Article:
Since we rarely have the luxury of beautiful north light in our shops (or for that matter the luxury of only printing during the day), good artificial lighting is essential. Luckily, technology has progressed from the kerosene lanterns and gas lights of our forebears, allowing us to print in well-lit shops in even the darkest basement. To create a good lighting plan for a shop, you need to understand several essential elements—the quality of the light you’re adding, the quantity of light you’re adding, and then, as a practical matter, the efficacy (light output v. energy—or dollar—input) of the source.
To understand light quality, an understanding of some basic lighting concepts is needed: character, color temperature, and color rendering index.
Character refers to how “hard” or “soft” a light source is. Hard light creates sharp, well defined shadows, is very directional and has high contrast between the shadows and lighted portion of the scene—the ultimate hard light is direct sun. It’s great for showing texture (or assessing depth of impression), but in general is tiring to work under because of the high contrast. The hardest commonly available artificial source would be a clear halogen lightbulb.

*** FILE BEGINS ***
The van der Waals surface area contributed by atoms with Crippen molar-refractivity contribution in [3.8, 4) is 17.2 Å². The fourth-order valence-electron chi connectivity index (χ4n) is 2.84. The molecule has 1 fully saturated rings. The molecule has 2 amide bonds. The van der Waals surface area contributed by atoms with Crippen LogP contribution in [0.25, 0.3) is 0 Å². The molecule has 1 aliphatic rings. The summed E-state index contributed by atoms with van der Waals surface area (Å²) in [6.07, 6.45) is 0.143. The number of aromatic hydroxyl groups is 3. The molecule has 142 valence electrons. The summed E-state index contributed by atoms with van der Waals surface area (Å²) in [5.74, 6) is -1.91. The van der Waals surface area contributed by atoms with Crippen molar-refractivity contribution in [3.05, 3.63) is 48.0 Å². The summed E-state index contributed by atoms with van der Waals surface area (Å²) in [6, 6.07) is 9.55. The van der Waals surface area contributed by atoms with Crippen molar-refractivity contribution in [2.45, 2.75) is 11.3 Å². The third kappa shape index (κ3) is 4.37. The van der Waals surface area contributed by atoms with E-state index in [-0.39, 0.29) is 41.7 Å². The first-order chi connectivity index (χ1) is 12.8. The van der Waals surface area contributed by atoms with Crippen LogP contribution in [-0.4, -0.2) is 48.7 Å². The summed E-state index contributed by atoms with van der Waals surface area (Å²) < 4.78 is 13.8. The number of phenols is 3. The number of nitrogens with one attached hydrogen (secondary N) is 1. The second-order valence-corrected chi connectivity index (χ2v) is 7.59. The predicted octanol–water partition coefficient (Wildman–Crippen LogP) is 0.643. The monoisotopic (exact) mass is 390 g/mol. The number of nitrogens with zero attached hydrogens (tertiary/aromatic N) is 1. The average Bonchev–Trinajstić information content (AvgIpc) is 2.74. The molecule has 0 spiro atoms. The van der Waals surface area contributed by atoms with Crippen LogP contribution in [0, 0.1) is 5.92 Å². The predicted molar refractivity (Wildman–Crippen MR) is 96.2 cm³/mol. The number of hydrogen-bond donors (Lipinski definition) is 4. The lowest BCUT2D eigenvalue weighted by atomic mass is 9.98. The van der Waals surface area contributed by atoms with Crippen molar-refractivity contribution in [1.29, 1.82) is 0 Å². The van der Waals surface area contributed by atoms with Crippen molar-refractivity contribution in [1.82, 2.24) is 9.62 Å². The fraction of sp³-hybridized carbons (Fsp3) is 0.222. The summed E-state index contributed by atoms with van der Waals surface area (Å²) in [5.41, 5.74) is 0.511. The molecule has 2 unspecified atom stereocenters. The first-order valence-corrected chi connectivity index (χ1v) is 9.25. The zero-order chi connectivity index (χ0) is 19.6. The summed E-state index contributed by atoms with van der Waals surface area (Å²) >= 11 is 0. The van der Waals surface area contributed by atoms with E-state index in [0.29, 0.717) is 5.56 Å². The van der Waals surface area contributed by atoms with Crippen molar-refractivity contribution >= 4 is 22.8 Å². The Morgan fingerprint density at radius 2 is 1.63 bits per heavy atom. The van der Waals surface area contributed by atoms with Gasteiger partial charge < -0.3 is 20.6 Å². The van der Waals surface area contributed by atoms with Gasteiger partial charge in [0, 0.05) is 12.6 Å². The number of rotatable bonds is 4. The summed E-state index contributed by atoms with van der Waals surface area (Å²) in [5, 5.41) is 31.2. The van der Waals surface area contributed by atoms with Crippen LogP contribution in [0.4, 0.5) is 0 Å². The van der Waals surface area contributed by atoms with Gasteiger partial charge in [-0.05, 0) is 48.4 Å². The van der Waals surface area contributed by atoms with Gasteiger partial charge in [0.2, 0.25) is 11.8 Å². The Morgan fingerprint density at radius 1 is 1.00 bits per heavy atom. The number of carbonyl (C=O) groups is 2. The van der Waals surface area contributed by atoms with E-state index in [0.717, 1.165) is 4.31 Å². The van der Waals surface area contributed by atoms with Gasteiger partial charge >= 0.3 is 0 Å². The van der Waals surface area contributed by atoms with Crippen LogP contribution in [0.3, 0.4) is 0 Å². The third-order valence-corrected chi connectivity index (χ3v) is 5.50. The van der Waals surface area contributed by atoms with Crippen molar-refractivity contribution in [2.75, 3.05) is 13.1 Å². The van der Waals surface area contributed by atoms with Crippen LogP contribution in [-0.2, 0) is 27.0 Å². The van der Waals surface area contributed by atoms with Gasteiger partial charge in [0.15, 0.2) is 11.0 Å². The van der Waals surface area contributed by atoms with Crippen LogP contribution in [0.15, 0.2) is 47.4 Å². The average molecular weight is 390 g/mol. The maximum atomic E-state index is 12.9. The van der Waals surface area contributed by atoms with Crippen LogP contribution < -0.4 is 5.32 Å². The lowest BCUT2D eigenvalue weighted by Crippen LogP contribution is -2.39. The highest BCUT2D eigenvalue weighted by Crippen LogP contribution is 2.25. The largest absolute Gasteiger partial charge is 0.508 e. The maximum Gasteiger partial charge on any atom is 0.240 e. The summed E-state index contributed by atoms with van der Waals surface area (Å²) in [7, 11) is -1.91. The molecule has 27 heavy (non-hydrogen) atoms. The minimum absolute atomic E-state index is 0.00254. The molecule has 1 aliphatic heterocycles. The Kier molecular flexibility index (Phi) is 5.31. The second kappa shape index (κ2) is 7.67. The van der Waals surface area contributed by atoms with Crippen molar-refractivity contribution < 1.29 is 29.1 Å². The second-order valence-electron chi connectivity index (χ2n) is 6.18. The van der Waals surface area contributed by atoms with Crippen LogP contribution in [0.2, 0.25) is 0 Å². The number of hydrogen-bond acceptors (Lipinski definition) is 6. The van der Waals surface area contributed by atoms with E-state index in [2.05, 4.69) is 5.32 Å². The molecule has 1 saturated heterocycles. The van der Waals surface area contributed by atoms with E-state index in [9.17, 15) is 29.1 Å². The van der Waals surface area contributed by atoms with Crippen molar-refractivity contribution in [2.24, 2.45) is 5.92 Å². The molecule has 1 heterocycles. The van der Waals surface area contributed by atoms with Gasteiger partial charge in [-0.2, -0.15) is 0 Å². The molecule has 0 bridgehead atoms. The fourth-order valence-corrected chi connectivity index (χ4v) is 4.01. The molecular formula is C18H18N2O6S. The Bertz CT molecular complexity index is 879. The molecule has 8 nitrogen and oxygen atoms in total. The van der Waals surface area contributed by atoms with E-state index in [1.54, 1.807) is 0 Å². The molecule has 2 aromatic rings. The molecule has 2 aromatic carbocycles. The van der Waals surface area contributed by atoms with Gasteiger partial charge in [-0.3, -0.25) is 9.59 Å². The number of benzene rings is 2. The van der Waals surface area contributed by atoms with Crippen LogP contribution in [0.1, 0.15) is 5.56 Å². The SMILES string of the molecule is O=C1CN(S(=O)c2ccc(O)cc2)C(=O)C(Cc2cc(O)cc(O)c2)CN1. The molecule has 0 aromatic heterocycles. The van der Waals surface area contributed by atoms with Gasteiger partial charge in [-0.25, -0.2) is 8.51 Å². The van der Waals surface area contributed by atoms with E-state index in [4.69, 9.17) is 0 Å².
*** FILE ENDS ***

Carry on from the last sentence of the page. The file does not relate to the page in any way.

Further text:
Soft light creates soft edged shadows (or none at all), is non-directional and has inherently less contrast because of the “wrapping” effect that makes deep shadows uncommon. The ultimate soft light is daylight from north-facing windows. It’s far less tiring to work under because of the lower contrast, but may not be as good for tasks requiring attention to fine detail. Most artificial light sources fall in the softer side of the spectrum.